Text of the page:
post #2 of 25
Hmmm... I'm trying, but I can't remember seeing any of these on blacks this past weekend. I'm not sure I really know what they are. But, in an effort to participate in the conversation to see where it gets us...

I tend to see two types of turns that I think are not the "Perfect Turn":

*Skidded Parallel*

Skis change directions and mostly skid downhill while also moving in the direction of the tips. Skis are turned by a strong, progressive rotation of the legs or by a rapid rotation at initiation.

*Pop Turn*

Using the loaded ski from the bottom of the previous turn, use the rebound to unweight slightly, and use the unweighting to redirect the skis into a new turn. Once weight is reset on the skis, carve and/or skid through the end of the turn, set the edges, and do it, again.

Often, this "pop" initiation results in the new inside ski being lifted and/or coming completely off the snow.
post #3 of 25
Thread Starter 
Here is another one:

********* The start / stopper turn ***********

In this turn perhaps the practitioner is on a black for the first time and is uncomfortable with the steepness and the build up of speed.

What you see is the person doing one turn and stop. Then one turn and stop the other way. Ultimately they make it down the hill. I suppose this may be the closest to the elusive "Perfect Turn" because here we have a turn that and mostly fit withing Bob's Perfect Turn definition. But perhaps the release move from turn to turn is still to scary at this steepness. But, since at best this is only 1/2 a perfect turn, it too is adios!
post #4 of 25
John

I'm not sure I can see where you're wanting to go with this. Every single turn is different and uses blends of various techniques, every skier can have different aspirations, etc etc. What works in the morning may not after lunch.

The whole question of what comprises skillful skiing was well covered by John Shedden (book of the same name 1982). It would be a mistake to mistake technical competence for skillful skiing. One is a small part of the other. Trying to isolate a particular turn may be missing the point.

your ealier enquiry into how one approaches making turns and the degree to which rotation is admitted was interesting. In your pursuit of perfection, the skier's Holy Grail, you will pass by the small details on which the whole depends such as all the very useful things to do with the wedge -it is not just for lift lines and it does not require 100% rotational technique, in fact it can be done with none.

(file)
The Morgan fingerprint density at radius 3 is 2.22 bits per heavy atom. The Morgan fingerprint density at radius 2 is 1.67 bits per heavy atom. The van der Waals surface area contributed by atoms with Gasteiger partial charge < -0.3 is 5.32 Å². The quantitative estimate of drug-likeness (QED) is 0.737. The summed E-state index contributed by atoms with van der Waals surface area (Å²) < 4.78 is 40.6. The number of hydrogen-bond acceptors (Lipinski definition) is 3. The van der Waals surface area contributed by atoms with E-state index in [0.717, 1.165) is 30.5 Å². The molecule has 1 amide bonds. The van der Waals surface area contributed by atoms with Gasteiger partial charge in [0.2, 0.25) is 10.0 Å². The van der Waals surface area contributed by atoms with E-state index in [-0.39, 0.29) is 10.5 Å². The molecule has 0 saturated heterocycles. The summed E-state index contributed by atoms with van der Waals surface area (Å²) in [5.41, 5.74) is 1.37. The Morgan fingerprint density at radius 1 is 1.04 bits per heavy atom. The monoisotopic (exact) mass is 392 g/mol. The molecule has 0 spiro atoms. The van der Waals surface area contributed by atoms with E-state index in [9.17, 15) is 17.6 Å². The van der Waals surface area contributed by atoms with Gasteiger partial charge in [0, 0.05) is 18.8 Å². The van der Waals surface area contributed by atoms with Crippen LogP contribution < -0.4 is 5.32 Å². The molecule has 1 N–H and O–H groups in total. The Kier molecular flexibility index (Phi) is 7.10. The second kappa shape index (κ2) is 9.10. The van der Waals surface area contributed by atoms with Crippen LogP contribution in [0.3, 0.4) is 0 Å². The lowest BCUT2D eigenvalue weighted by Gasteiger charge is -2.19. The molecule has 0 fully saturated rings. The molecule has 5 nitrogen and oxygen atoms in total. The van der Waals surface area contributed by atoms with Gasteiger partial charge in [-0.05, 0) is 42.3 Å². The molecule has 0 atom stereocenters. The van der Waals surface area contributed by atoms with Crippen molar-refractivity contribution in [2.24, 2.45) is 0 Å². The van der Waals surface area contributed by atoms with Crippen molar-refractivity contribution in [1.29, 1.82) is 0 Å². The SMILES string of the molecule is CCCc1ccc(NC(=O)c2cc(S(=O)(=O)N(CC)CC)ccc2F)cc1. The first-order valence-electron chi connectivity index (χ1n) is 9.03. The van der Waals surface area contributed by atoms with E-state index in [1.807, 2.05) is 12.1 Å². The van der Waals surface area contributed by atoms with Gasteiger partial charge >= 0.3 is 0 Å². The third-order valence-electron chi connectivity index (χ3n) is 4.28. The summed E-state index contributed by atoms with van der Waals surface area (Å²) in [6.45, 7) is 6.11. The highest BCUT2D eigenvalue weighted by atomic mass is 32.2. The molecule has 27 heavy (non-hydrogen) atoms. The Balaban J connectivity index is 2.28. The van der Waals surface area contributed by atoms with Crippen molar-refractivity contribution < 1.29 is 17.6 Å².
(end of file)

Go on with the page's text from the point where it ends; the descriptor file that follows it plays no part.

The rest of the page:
You may be barking with the rest of us, but for my money its up the wrong tree.
post #5 of 25
Thread Starter 
Hmmm - Pop turn actually could fit in the umbrella of Bob's Perfect turn in some cases as some skis are so hot, they will throw you up. As you note you could complete a "Pop" turn yet carve fine. Many racers are often airborne just a tad in their transistion.

If I might fine tune what your saying:

If you do what you are calling a Pop turn based on the ski's rebound, you could either not twist/pivot your skis and simply tip and be ready for the landing to continue your turn and be carving right away, or you could pivit in mid air for a rather abrupt direction change /skid similar to what I called a Hop turn.

Is that a correct clarification of the two ways, an ok way and a bad way to deal with a few inches of airborne rebound in the transition that an agreesive skier on modern skis may find themselves in.

I ask this because every now and then I find myself airborne (more on my 6 stars than my heads which are almost never airborne). But I tip my new inside ski while airborne and then continue carving the next turn the moment I land. I don't pivot. Even when not airborne I experience almost weightlessness or float at this transition point in agressive skiing. I could prevent this by extending my legs of course, but then my shoulders and head would be raising up and down and in my concept of a good turn the upper body and extra movements (Bob calls some of these negative movements) are not done.
post #6 of 25
I agree with daslider I can not see where you are going with this.

1. There is the prefect carved turn as demonstrated on a groomed blue run.

and then

2. There is a multitude of variations of that perfect carved turn used to negotiate different terrain other than a groomed blue run.

The perfect carved turn is not used in this black terrain you are talking about, in this terrain you need to modify the perfect carved turn to suit the changed conditions.

If you want to dissect the perfect carved turn it needs to be applied to a groomed blue run.

Disscussing turns in black terrain is a different game altogether.
post #7 of 25
Thread Starter 
Quote:
Originally posted by daslider:
John

You may be barking with the rest of us, but for my money its up the wrong tree.
Well see. Maybe it's becuause I'm new to the sport, but I bet the public out there that aspires to learn to ski would like a goal to reach. A complete Post Modern no right or wrong all things are acceptable or useful view of skiing may be partially true. The hop turn for instance can be very appropriate in certain situations. But you don't mix Hop with Bob's perfect turn as he described it. And just because Bob's Perfect turn is called Perfect that doesn't mean its the only turn at all.

Where I'm going with this by eliminating turn types that are not compatible with Bob's Definition of Perfect Turn is get a clearer idea of what Bob's idea of a Perfect Turn is. One reply here mentioned Pop turn as not a Perfect Turn in Bob's definition. I asked why not as many people will sometimes be airborne at transition. What is done at that point either breaks Bob's Perfect turn parameters or not. When I read the next reply on my comment on Pop turn I may see reasons why some might thing a Pop turn is never part of a Perfect Turn.